The pediatrician's role in the poison control movement and poison prevention

Am J Dis Child. 1983 Sep;137(9):870-3. doi: 10.1001/archpedi.1983.02140350044011.


When Oliver Wendell Holmes wrote "To guard is better than to heal, the shield is nobler than the spear!" he must have had in mind the origin, many years later, of the poison control center movement. In 1952, the American Academy of Pediatrics (AAP), through a survey by its newly appointed Committee on Accident Prevention, found that the most common medical emergency in children was poisoning. The study brought forth many requests for up-to-date information on toxic ingredients in household products, as well as for improved therapeutic measures. This gave impetus to the development and implementation of poison control centers in the United States, an endeavor practically all-pediatric oriented. Then, the development of safety closures and packaging and the Poison Prevention Packaging Act in 1970 rapidly followed. This is a historical account of the AAP's role and the combined efforts of practicing and academic pediatricians in a mid-20th century movement that has saved countless children's lives.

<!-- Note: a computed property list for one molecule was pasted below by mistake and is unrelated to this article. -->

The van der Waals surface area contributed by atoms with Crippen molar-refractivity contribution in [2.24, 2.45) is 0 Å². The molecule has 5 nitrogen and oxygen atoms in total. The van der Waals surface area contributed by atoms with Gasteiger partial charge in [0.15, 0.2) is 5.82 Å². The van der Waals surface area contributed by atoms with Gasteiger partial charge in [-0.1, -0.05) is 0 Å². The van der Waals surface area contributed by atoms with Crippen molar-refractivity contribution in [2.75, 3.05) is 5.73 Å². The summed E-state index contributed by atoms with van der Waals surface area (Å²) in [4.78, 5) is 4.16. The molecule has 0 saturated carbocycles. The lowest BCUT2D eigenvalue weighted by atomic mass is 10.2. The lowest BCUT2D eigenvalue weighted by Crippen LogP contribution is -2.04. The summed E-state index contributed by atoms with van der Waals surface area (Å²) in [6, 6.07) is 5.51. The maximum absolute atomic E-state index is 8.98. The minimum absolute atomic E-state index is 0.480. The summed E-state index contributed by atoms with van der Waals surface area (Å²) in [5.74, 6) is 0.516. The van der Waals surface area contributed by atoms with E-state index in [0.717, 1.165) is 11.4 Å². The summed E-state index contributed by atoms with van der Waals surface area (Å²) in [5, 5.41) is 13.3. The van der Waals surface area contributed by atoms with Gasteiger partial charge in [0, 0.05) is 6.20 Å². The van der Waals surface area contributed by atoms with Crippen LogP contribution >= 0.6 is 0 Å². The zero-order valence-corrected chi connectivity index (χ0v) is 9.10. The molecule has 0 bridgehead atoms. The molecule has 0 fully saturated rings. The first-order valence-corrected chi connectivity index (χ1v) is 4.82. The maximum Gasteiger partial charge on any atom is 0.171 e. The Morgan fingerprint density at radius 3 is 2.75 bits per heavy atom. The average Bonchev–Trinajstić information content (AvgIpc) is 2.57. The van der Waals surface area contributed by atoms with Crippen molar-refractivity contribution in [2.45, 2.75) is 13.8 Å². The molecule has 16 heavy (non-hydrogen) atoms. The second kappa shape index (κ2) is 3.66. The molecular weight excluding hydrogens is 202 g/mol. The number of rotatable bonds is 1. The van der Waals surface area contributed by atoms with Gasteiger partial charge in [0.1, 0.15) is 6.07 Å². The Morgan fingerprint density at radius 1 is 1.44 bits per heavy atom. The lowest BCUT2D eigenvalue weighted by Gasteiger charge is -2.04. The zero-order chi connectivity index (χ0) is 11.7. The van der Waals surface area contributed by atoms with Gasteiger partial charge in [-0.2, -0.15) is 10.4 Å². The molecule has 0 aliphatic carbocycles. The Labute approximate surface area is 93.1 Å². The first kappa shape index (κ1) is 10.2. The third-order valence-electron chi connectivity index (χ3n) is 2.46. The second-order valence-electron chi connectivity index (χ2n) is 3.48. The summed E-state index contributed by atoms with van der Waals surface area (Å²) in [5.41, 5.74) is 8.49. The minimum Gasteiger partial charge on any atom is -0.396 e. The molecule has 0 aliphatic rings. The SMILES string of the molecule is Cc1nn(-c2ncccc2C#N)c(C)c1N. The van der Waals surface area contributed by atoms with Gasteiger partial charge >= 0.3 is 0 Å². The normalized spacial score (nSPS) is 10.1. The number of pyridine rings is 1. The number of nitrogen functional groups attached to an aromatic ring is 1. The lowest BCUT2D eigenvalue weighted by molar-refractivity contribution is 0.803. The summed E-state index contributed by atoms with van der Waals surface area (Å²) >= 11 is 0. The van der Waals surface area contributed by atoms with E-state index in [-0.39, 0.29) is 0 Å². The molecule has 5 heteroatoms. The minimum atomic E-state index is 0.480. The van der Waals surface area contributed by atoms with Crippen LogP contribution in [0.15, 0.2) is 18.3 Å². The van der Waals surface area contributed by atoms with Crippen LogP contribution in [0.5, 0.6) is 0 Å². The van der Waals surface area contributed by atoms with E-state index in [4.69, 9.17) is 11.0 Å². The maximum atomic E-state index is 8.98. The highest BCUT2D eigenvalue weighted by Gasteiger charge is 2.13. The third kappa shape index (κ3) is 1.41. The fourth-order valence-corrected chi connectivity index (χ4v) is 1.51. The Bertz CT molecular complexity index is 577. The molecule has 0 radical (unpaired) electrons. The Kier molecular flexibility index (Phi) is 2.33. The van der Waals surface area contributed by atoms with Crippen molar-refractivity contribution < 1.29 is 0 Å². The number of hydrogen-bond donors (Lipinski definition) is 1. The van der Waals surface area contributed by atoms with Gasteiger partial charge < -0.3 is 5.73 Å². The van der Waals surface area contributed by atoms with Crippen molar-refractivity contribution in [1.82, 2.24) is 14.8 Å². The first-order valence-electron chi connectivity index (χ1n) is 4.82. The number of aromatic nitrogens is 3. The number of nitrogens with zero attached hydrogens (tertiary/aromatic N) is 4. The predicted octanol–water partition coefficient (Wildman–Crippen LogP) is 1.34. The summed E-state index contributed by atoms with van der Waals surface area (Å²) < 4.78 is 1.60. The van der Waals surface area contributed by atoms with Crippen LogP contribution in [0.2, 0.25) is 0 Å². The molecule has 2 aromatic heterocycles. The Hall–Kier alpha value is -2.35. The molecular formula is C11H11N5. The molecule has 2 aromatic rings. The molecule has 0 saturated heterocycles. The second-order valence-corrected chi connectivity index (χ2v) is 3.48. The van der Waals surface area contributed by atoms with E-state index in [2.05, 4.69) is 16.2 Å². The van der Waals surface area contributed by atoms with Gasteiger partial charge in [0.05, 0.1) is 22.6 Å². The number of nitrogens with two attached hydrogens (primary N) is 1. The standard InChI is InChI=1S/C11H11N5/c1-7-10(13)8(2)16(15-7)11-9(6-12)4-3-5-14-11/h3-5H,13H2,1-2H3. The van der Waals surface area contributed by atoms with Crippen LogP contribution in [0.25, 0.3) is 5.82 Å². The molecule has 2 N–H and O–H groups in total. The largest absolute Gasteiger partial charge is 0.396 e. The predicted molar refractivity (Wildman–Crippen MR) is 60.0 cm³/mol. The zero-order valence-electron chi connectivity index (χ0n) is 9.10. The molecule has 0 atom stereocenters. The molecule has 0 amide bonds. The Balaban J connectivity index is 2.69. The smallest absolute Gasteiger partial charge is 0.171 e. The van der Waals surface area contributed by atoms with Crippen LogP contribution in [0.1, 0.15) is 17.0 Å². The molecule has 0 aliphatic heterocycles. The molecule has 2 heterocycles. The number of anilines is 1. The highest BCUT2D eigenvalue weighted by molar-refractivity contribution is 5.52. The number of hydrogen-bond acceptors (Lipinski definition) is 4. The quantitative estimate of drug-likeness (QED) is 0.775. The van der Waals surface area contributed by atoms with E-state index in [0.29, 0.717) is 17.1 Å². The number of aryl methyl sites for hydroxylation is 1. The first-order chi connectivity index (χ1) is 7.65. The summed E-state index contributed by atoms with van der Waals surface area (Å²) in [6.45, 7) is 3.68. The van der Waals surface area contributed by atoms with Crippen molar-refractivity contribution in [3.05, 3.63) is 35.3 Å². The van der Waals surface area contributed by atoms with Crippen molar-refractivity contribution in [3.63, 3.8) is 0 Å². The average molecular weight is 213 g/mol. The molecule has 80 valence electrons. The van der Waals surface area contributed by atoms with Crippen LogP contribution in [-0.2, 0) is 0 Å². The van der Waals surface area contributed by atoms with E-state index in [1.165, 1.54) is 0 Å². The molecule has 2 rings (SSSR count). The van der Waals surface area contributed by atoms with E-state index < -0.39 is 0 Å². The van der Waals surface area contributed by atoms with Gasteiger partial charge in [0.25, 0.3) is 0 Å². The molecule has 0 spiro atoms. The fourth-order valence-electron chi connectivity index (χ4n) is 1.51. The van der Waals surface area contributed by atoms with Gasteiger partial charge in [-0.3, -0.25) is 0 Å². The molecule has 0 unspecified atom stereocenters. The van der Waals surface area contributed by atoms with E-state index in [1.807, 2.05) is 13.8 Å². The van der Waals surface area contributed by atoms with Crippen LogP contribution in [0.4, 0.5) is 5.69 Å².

Publication types

  • Historical Article

MeSH terms

  • Accident Prevention*
  • Adult
  • Child, Preschool
  • Consumer Product Safety
  • Drug Packaging / standards
  • Germany
  • History, 19th Century
  • History, 20th Century
  • Humans
  • Lead Poisoning / history
  • Pediatrics*
  • Physician's Role*
  • Poison Control Centers
  • Poisoning / prevention & control*
  • Role*
  • United States